The Treaty of Waitangi Exception in New Zealand’s Free Trade Agreements

  • Citation: Kawharu, Amokura. “The Treaty of Waitangi Exception in New Zealand’s Free Trade Agreements.” Chapter. In Indigenous Peoples and International Trade: Building Equitable and Inclusive International Trade and Investment Agreements, edited by John Burrows and Risa Schwartz, 274–94. Cambridge: Cambridge University Press, 2020.
    • Topics:
    • Business and Trade
    • Transnational Issues
    • Keywords:
    • Oceania
    • New Zealand
    • Treaty of Waitangi
    • Māori
    • FTA
    • Indigenous people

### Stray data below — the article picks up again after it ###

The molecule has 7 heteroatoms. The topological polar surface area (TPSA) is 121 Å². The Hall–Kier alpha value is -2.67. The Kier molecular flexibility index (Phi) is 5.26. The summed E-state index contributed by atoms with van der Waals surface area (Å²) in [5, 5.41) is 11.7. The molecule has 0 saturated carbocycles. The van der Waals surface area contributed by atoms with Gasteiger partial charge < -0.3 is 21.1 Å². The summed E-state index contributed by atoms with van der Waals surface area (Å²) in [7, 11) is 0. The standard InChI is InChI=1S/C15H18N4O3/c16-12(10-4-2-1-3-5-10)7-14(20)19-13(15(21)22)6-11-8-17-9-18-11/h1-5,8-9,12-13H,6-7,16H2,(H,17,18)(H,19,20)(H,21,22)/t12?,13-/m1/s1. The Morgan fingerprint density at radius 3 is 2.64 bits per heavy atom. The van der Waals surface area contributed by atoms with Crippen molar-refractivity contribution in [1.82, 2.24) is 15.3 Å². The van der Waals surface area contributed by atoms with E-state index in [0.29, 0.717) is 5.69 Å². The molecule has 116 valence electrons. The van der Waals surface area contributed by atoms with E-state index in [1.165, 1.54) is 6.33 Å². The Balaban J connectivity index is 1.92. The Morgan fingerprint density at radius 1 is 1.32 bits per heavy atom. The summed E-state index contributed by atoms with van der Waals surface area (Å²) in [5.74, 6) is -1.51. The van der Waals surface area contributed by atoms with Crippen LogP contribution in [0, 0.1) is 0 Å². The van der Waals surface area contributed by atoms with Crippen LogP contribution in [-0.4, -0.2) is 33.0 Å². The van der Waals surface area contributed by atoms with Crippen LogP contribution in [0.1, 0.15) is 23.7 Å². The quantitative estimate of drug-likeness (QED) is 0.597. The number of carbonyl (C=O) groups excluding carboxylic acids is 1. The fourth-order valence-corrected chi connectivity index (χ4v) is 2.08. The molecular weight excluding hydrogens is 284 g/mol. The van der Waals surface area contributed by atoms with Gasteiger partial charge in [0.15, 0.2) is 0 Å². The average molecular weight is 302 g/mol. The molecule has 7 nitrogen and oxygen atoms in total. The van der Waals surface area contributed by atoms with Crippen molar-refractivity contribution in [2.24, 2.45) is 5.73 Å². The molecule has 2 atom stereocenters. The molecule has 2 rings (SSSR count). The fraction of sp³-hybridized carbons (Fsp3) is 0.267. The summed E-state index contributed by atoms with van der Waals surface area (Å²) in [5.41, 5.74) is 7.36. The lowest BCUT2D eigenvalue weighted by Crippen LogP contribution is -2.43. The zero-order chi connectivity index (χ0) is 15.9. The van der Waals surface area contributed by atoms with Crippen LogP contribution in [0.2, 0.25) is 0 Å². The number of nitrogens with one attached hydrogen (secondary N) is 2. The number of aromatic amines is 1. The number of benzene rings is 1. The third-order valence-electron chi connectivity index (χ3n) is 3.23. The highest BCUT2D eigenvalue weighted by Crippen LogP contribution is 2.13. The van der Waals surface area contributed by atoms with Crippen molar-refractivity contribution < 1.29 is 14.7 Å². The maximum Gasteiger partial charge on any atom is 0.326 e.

Amokura Kawharu’s Chapter 11 discusses the “Treaty of Waitangi” exception that is now included in each of New Zealand’s FTAs. The exception is intended to enable the New Zealand government to enact measures in order to give effect to its obligations to Māori under the Treaty of Waitangi, even if the measures are inconsistent with obligations assumed by New Zealand under the FTAs. It has also served as a precedent for other states looking to include a General Exception to protect Indigenous rights. Professor Kawharu examines the circumstances surrounding the adoption and continued use of the exception in New Zealand’s FTA practice as well as the adequacy of the exception in the context of the increasing depth and scale of New Zealand’s participation in FTAs (and, in particular, New Zealand’s expanding commitments with respect to the protection of foreign investment) and proposes options for Māori to consider as means for addressing the issues.

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